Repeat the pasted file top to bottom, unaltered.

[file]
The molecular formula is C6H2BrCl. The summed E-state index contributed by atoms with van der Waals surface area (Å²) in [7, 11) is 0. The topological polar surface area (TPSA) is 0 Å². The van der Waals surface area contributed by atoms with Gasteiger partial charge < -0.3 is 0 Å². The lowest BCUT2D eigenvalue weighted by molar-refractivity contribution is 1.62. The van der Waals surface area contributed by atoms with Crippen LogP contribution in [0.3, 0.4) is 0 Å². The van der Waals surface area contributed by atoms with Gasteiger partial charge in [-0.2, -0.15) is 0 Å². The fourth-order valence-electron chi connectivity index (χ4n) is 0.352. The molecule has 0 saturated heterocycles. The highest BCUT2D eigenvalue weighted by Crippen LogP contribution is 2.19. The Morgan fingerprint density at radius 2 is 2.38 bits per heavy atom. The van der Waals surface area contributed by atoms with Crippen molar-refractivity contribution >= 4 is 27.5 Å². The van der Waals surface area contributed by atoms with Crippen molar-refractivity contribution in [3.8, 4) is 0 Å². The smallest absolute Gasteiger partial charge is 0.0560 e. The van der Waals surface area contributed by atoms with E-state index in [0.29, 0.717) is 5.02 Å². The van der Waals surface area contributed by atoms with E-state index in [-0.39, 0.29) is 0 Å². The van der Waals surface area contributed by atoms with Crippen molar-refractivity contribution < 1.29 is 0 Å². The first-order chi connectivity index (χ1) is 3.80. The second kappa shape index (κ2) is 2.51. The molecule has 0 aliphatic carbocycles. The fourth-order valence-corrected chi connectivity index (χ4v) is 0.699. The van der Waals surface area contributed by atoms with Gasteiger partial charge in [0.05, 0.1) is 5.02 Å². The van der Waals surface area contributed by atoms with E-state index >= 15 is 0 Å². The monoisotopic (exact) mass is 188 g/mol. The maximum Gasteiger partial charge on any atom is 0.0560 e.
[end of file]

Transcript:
The molecular formula is C6H2BrCl. The summed E-state index contributed by atoms with van der Waals surface area (Å²) in [7, 11) is 0. The topological polar surface area (TPSA) is 0 Å². The van der Waals surface area contributed by atoms with Gasteiger partial charge < -0.3 is 0 Å². The lowest BCUT2D eigenvalue weighted by molar-refractivity contribution is 1.62. The van der Waals surface area contributed by atoms with Crippen LogP contribution in [0.3, 0.4) is 0 Å². The van der Waals surface area contributed by atoms with Gasteiger partial charge in [-0.2, -0.15) is 0 Å². The fourth-order valence-electron chi connectivity index (χ4n) is 0.352. The molecule has 0 saturated heterocycles. The highest BCUT2D eigenvalue weighted by Crippen LogP contribution is 2.19. The Morgan fingerprint density at radius 2 is 2.38 bits per heavy atom. The van der Waals surface area contributed by atoms with Crippen molar-refractivity contribution >= 4 is 27.5 Å². The van der Waals surface area contributed by atoms with Crippen molar-refractivity contribution in [3.8, 4) is 0 Å². The smallest absolute Gasteiger partial charge is 0.0560 e. The van der Waals surface area contributed by atoms with E-state index in [0.29, 0.717) is 5.02 Å². The van der Waals surface area contributed by atoms with E-state index in [-0.39, 0.29) is 0 Å². The van der Waals surface area contributed by atoms with Crippen molar-refractivity contribution < 1.29 is 0 Å². The first-order chi connectivity index (χ1) is 3.80. The second kappa shape index (κ2) is 2.51. The molecule has 0 aliphatic carbocycles. The fourth-order valence-corrected chi connectivity index (χ4v) is 0.699. The van der Waals surface area contributed by atoms with Gasteiger partial charge in [0.05, 0.1) is 5.02 Å². The van der Waals surface area contributed by atoms with E-state index >= 15 is 0 Å². The monoisotopic (exact) mass is 188 g/mol. The maximum Gasteiger partial charge on any atom is 0.0560 e.